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In This Volume

The Family Law Act places the safety and best interests of the child first in dealing with the rights and obligations of parents and other family members, particularly at the time of and after separation or divorce.

The Act defines the scope of the court’s powers in family matters and also provides a range of other means for resolving family disputes including agreements, mediation, parenting co-ordinators and arbitration.

The Act sets out detailed provisions for determining a child’s parentage whether through adoption, assisted reproduction, surrogacy, or other arrangements. It also addresses the care and support of children, access to children, and protection for children from family violence.


Part 5 of the Act, ss. 81 to 109, deals with the division of property and debt at the date of separation. Family property is defined to include all real and personal property owned by the spouses at the date of separation unless an asset is expressly excluded under s. 85. The property division rules apply equally to married spouses and to unmarried spouses who have lived in a marriage-like relationship for at least two years.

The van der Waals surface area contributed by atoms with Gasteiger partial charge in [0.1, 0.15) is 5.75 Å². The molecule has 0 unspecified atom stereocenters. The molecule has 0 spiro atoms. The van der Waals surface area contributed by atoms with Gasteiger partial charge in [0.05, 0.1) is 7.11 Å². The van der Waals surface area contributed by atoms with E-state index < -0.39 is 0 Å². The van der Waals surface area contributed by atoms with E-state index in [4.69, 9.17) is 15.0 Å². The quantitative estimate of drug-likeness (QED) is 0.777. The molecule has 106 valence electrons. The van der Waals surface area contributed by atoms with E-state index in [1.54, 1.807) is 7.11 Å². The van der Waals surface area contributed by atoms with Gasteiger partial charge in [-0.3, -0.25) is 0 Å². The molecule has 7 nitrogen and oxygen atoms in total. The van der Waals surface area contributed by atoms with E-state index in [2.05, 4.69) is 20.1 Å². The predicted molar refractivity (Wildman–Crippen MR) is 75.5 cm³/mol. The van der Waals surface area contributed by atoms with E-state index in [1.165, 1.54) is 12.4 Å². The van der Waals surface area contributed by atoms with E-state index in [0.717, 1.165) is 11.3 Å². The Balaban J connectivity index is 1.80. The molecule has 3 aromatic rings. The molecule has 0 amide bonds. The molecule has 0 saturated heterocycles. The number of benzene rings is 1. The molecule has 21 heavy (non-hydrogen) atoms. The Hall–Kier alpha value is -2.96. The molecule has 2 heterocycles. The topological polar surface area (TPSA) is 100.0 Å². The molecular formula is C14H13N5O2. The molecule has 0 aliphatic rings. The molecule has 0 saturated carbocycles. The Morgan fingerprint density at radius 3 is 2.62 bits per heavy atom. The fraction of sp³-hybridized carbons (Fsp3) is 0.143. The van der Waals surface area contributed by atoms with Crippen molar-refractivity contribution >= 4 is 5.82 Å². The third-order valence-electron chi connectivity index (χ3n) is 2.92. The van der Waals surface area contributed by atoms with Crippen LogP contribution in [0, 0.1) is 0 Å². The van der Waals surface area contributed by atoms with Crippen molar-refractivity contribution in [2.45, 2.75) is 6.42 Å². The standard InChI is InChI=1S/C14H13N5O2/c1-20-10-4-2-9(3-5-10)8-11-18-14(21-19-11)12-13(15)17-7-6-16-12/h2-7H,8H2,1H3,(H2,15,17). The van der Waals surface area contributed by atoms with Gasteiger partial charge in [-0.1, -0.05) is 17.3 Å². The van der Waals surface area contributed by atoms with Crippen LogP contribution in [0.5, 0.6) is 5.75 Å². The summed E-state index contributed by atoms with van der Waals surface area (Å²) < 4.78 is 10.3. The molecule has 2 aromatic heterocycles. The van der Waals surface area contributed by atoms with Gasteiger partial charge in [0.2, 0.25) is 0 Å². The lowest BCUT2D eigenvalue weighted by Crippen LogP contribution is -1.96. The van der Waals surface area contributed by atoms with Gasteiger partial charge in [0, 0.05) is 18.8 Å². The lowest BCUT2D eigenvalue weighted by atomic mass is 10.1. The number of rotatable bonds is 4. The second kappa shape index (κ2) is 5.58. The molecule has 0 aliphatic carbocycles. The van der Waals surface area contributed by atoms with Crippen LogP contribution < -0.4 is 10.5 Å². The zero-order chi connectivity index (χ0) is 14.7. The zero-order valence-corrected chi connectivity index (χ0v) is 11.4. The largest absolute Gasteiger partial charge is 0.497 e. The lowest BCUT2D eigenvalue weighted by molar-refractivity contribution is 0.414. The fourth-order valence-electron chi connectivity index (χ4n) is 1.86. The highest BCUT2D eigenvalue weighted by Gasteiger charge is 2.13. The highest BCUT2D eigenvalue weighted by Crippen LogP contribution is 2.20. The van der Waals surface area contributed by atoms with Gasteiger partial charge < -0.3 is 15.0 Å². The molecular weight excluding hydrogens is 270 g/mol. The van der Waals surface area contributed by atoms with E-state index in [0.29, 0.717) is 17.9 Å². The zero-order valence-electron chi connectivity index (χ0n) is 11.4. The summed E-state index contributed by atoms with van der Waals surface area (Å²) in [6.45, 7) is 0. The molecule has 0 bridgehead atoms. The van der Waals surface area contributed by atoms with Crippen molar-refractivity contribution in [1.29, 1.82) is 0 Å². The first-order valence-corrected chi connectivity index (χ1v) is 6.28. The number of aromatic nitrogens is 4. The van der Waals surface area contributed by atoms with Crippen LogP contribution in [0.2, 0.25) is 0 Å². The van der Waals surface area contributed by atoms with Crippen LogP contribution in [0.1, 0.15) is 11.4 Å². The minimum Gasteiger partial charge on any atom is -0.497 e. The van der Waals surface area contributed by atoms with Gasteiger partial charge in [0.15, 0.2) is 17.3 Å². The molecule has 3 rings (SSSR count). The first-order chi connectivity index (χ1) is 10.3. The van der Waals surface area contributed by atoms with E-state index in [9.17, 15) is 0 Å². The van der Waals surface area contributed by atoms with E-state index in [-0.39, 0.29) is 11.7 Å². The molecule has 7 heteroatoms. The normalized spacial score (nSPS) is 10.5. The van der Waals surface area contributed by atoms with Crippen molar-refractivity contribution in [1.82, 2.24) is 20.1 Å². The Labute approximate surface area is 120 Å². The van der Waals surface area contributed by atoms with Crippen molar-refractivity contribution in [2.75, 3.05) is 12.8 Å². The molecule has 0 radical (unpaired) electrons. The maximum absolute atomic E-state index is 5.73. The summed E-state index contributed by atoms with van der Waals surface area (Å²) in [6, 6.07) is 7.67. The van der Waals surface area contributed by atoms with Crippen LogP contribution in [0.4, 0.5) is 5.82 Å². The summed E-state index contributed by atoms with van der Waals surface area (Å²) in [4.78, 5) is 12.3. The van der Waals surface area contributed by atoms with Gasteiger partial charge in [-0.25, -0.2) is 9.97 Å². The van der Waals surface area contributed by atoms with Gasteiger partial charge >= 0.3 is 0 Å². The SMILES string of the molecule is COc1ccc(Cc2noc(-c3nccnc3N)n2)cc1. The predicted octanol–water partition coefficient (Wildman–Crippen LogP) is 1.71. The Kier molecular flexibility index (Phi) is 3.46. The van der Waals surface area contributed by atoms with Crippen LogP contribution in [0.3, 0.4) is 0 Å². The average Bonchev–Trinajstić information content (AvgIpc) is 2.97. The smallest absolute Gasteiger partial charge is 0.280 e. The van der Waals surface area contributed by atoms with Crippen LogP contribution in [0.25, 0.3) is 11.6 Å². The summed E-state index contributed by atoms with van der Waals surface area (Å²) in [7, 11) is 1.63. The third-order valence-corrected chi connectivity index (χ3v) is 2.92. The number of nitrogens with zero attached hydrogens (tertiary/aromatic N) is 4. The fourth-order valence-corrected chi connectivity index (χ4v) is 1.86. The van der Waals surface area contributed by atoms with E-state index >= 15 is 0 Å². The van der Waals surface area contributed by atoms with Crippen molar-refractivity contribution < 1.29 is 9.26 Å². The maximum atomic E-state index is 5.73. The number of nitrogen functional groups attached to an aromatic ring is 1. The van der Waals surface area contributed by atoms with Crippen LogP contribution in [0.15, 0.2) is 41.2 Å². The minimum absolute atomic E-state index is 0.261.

On application by a spouse under s. 91, the Supreme Court must make an interim order restraining one spouse from disposing of property until the other spouse establishes that a claim for an interest in that property will not be defeated or adversely affected by the disposition. Section 97 confers powers on the court to make a declaration of ownership, an order granting title to a spouse, or an order for partition and sale. Under s. 99, a spouse may file notice of a property agreement in the land title office. The registrar may register the notice in the same manner as a charge.

Part 7 of the Act, ss. 146 to 174, deals with child and spousal support. Sections 148 and 163 provide, respectively, that a written agreement for the support of a child or spouse filed in court is enforceable under the Act and the Family Maintenance Enforcement Act as if the agreement were an order of the court.

Part 8 of the Act, ss. 175 to 181, deals with children’s property including circumstances under which the Supreme Court may appoint a trustee (s. 180).

Part 12 of the Act, ss. 245 to 249, sets out the powers of the Lieutenant Governor in Council to make regulations. Section 248(1)(b) regulates the fees payable for filing a notice of a property agreement under s. 99.